As Jon Reily, senior vp and global head of commerce strategy for digital consultancy Isobar, sees it, Victoria’s Secret’s troubles began even before the Epstein connection. “Between shifting consumer sentiment and rapidly changing social constructs thanks to #MeToo and gender awareness, Victoria's Secret has rapidly fallen into almost a 20th-century mind-set for many consumers,” he told The Hollywood Reporter. “That coupled with lack of interest among Gen Z shoppers in the category has made for some pretty stiff headwinds. The Epstein case is just a blip compared to that at the moment.”

Reily does believe Wexner’s departure could be of benefit to the company as a whole. “He’s in his 80s and is the longest serving CEO of an S&P company. If they weren’t in trouble, no one would bat an eyelash at the news. He’s had a long and very successful career. However, it’s another sign of the times and I think that leaving the day-to-day post, even if he does stay on as chairman, which is likely a given, will get some new life in L Brands, which they desperately need.”

But Reily doesn’t think it will be significant enough to change the tide. “They have a lot of debt, both in literal dollars and social capital, to make up. A new owner or private equity could take some of that pressure off, but the brand needs to be revitalized for the 21st century in order to be successful. The days of blacked-out stores with scantily-clad models are over, and if they can’t get past that they probably won’t make it,” he says.

Reily believes Victoria’s Secret needs to find a way to revamp the brand to be more digital-friendly and to have a new default brand positioning. “But that’s a tall order for any brand, much less one that’s got $5 billion in debt to think about,” he adds. Part of that retooling he says, is changing the concept of the Angels too. “Social responsibility is do-or-die now and it’s hard to not be on the wrong side of those conversations when it’s such low hanging fruit to lump the Angels in with #MeToo. I’m surprised it’s lasted as long as it has, really. So that would fall in the category of brand re-tooling.”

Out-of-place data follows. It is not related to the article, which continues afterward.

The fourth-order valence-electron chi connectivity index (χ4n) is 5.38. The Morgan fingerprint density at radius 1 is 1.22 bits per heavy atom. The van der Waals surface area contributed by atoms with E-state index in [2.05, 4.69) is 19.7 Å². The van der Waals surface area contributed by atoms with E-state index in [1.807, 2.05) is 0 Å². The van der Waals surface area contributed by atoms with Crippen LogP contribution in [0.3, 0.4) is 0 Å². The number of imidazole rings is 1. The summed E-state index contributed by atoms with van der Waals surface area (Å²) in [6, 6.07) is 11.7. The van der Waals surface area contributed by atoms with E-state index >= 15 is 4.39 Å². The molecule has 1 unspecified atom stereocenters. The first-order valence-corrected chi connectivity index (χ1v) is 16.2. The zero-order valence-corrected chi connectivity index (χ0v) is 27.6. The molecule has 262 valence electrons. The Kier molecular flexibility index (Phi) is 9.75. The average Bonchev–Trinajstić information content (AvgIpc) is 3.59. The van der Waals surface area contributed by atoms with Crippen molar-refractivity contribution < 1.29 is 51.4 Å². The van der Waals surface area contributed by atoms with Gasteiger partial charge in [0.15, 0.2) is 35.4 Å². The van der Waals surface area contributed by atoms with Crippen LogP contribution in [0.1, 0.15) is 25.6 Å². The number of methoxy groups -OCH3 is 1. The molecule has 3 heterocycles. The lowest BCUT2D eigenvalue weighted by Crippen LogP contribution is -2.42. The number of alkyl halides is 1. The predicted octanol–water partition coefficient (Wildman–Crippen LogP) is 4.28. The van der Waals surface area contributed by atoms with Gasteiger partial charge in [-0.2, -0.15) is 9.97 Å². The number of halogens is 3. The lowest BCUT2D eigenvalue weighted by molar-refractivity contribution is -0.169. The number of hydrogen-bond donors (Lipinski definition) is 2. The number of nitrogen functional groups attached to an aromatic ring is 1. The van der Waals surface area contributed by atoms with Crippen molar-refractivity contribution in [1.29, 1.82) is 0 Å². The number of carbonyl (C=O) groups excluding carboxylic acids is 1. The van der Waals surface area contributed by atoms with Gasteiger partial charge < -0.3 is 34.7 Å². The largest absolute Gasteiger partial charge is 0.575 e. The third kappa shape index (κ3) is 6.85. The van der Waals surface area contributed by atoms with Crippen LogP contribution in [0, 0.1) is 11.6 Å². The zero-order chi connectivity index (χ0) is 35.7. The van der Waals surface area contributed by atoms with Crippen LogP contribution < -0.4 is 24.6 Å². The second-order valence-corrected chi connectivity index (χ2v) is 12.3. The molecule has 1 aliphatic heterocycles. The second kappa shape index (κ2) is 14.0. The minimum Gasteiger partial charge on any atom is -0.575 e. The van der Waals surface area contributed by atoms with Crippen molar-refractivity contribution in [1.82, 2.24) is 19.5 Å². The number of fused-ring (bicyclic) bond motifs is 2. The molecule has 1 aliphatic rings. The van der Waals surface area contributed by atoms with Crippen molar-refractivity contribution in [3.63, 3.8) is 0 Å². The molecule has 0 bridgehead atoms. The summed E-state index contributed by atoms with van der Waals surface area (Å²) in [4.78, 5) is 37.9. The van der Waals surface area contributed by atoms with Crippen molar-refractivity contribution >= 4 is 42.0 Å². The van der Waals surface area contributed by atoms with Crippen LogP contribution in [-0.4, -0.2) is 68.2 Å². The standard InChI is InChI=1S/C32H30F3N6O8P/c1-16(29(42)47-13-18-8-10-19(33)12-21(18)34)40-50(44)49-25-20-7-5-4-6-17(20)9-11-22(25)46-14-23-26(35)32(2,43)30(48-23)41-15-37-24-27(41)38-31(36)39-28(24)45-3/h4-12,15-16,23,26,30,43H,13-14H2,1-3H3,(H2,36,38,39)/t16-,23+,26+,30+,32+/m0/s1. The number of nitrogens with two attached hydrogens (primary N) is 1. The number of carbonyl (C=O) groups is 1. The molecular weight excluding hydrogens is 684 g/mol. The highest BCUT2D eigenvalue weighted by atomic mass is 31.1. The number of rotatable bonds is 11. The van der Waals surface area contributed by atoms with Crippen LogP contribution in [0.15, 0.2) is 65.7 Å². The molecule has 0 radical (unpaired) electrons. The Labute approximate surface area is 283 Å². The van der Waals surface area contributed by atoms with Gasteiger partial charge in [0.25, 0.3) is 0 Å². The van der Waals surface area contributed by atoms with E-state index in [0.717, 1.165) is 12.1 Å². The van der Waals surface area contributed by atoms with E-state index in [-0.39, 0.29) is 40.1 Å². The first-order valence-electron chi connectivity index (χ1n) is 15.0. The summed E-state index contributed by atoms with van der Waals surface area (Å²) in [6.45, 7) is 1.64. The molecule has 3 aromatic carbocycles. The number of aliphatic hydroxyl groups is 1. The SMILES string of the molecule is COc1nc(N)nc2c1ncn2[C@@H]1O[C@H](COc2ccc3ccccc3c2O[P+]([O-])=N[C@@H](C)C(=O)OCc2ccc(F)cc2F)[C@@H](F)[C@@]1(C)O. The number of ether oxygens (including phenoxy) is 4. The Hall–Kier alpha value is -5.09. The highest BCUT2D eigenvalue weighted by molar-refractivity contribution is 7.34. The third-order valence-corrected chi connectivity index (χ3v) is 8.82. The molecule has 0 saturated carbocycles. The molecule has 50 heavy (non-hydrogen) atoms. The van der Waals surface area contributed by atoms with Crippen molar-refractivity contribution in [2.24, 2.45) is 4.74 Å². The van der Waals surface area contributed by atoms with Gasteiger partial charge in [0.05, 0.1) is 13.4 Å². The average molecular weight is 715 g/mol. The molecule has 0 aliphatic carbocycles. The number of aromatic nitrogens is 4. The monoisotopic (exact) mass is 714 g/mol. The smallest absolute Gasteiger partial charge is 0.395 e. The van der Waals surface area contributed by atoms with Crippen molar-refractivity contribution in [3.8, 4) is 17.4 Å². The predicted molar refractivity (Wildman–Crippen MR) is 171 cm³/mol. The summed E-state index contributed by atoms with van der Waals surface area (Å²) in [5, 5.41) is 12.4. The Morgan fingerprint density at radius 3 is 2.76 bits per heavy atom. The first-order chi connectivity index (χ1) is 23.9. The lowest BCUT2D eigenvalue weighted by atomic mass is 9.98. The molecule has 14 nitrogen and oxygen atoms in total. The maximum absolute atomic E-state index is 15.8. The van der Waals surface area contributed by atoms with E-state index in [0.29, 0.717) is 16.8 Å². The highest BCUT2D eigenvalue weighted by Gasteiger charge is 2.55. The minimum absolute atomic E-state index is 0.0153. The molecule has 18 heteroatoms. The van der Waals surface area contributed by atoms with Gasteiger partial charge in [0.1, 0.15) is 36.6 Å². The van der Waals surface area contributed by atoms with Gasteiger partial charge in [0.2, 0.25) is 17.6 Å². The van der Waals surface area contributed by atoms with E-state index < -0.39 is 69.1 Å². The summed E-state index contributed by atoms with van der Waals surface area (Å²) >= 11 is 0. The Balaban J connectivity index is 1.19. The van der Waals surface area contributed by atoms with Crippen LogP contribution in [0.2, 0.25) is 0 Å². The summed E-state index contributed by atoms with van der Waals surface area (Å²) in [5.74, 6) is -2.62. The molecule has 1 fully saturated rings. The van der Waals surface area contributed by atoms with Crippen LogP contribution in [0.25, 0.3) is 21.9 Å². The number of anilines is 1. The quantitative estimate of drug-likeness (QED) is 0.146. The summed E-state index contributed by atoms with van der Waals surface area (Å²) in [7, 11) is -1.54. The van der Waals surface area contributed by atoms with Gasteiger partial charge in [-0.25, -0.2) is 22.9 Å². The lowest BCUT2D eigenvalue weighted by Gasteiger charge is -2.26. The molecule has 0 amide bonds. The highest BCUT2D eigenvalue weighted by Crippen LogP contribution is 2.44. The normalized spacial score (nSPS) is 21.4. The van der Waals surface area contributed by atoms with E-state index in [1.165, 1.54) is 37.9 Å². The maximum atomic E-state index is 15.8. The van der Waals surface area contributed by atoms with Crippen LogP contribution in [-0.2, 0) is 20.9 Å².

Razek caused uproar on social media for once saying that he didn’t believe the Victoria’s Secret fashion show should include transgender models, before apologizing. Last year, the brand’s first transgender model, Brazil’s Valentina Sampaio, came on board, and a lingerie campaign featuring transgender and plus-size models became part of the company’s mission to rebrand. Still, calls for Victoria’s Secret to be more inclusive persist.

One of the biggest criticisms against the company has been that it took too long to catch up to changing consumer wants and needs, and in the interim, brands like Rihanna’s Savage x Fenty and Beyoncé’s Ivy Park took over that interest and need. This is something Reily echoes. “Victoria’s Secret rebranded but didn’t change their core offering,” he says. “To be frank, they sold allure and outdated depictions of beauty. That just won’t fly in this day and age. Whoever winds up with them will have a very valuable brand with a storied history, but will have to change the mind-set people have about the brand from women scantily-clad in over-the-top lingerie to something else. I’m not sure what that is, or what will resonate, I just know that what they have now won’t work."

Feb. 3, 8:50 a.m.: This story has been updated with details from Saturday's New York Times article about how the company has allegedly been fostering a toxic culture of inappropriate conduct.